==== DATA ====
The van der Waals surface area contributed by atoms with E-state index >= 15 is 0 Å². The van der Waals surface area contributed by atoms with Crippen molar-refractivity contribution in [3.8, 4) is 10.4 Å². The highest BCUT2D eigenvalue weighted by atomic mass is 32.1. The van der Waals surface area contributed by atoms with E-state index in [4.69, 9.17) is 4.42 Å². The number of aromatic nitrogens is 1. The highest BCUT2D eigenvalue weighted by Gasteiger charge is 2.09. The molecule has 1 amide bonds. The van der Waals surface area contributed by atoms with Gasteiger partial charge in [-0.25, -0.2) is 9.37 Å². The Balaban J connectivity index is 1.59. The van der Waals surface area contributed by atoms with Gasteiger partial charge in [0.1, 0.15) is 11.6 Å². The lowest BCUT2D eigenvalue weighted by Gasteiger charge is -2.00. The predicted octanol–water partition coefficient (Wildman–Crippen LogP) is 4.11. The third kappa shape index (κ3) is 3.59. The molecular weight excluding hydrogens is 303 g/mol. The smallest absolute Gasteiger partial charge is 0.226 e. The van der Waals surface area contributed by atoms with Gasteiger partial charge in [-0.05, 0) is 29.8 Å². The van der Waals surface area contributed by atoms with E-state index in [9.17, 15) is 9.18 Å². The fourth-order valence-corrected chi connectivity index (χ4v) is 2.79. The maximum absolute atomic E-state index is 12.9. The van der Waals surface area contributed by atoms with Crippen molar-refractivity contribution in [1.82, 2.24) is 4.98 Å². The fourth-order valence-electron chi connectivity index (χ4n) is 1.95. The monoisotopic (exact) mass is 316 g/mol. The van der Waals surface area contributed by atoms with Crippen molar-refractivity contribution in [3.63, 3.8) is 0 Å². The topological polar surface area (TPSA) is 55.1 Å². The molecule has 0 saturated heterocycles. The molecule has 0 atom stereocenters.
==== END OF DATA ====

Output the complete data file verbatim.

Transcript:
The van der Waals surface area contributed by atoms with E-state index >= 15 is 0 Å². The van der Waals surface area contributed by atoms with Crippen molar-refractivity contribution in [3.8, 4) is 10.4 Å². The highest BCUT2D eigenvalue weighted by atomic mass is 32.1. The van der Waals surface area contributed by atoms with E-state index in [4.69, 9.17) is 4.42 Å². The number of aromatic nitrogens is 1. The highest BCUT2D eigenvalue weighted by Gasteiger charge is 2.09. The molecule has 1 amide bonds. The van der Waals surface area contributed by atoms with Gasteiger partial charge in [-0.25, -0.2) is 9.37 Å². The Balaban J connectivity index is 1.59. The van der Waals surface area contributed by atoms with Gasteiger partial charge in [0.1, 0.15) is 11.6 Å². The lowest BCUT2D eigenvalue weighted by Gasteiger charge is -2.00. The predicted octanol–water partition coefficient (Wildman–Crippen LogP) is 4.11. The third kappa shape index (κ3) is 3.59. The molecular weight excluding hydrogens is 303 g/mol. The smallest absolute Gasteiger partial charge is 0.226 e. The van der Waals surface area contributed by atoms with Gasteiger partial charge in [-0.05, 0) is 29.8 Å². The van der Waals surface area contributed by atoms with E-state index in [9.17, 15) is 9.18 Å². The fourth-order valence-corrected chi connectivity index (χ4v) is 2.79. The maximum absolute atomic E-state index is 12.9. The van der Waals surface area contributed by atoms with Crippen molar-refractivity contribution in [1.82, 2.24) is 4.98 Å². The fourth-order valence-electron chi connectivity index (χ4n) is 1.95. The monoisotopic (exact) mass is 316 g/mol. The van der Waals surface area contributed by atoms with Crippen molar-refractivity contribution in [3.63, 3.8) is 0 Å². The topological polar surface area (TPSA) is 55.1 Å². The molecule has 0 saturated heterocycles. The molecule has 0 atom stereocenters.